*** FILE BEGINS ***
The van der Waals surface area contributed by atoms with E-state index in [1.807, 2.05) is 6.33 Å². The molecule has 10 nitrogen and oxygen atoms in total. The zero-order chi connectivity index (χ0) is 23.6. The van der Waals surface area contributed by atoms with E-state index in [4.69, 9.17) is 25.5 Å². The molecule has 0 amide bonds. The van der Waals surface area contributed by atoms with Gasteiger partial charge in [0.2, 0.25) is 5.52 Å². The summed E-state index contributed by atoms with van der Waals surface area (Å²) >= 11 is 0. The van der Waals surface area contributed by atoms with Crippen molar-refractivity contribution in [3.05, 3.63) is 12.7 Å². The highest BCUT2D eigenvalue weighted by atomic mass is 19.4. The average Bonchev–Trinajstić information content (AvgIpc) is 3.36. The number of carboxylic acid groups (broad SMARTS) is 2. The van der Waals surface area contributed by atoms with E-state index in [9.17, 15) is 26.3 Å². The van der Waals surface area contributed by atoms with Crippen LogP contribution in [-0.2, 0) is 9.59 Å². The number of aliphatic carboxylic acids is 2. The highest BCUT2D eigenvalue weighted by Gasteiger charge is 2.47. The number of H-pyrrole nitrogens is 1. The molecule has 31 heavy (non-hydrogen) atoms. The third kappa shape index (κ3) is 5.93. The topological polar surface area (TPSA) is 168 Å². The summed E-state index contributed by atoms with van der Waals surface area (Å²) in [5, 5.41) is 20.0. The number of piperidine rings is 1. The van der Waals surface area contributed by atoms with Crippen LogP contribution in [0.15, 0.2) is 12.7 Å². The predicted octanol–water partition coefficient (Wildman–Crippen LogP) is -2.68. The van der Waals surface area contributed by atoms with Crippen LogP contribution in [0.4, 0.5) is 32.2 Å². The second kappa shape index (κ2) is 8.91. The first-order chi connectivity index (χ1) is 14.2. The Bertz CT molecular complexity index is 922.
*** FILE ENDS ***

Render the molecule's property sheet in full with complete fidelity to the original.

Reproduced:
The van der Waals surface area contributed by atoms with E-state index in [1.807, 2.05) is 6.33 Å². The molecule has 10 nitrogen and oxygen atoms in total. The zero-order chi connectivity index (χ0) is 23.6. The van der Waals surface area contributed by atoms with E-state index in [4.69, 9.17) is 25.5 Å². The molecule has 0 amide bonds. The van der Waals surface area contributed by atoms with Gasteiger partial charge in [0.2, 0.25) is 5.52 Å². The summed E-state index contributed by atoms with van der Waals surface area (Å²) >= 11 is 0. The van der Waals surface area contributed by atoms with Crippen molar-refractivity contribution in [3.05, 3.63) is 12.7 Å². The highest BCUT2D eigenvalue weighted by atomic mass is 19.4. The average Bonchev–Trinajstić information content (AvgIpc) is 3.36. The number of carboxylic acid groups (broad SMARTS) is 2. The van der Waals surface area contributed by atoms with E-state index in [9.17, 15) is 26.3 Å². The van der Waals surface area contributed by atoms with Crippen LogP contribution in [-0.2, 0) is 9.59 Å². The number of aliphatic carboxylic acids is 2. The highest BCUT2D eigenvalue weighted by Gasteiger charge is 2.47. The number of H-pyrrole nitrogens is 1. The molecule has 31 heavy (non-hydrogen) atoms. The third kappa shape index (κ3) is 5.93. The topological polar surface area (TPSA) is 168 Å². The summed E-state index contributed by atoms with van der Waals surface area (Å²) in [5, 5.41) is 20.0. The number of piperidine rings is 1. The van der Waals surface area contributed by atoms with Crippen LogP contribution in [0.15, 0.2) is 12.7 Å². The predicted octanol–water partition coefficient (Wildman–Crippen LogP) is -2.68. The van der Waals surface area contributed by atoms with Crippen LogP contribution in [0.4, 0.5) is 32.2 Å². The second kappa shape index (κ2) is 8.91. The first-order chi connectivity index (χ1) is 14.2. The Bertz CT molecular complexity index is 922.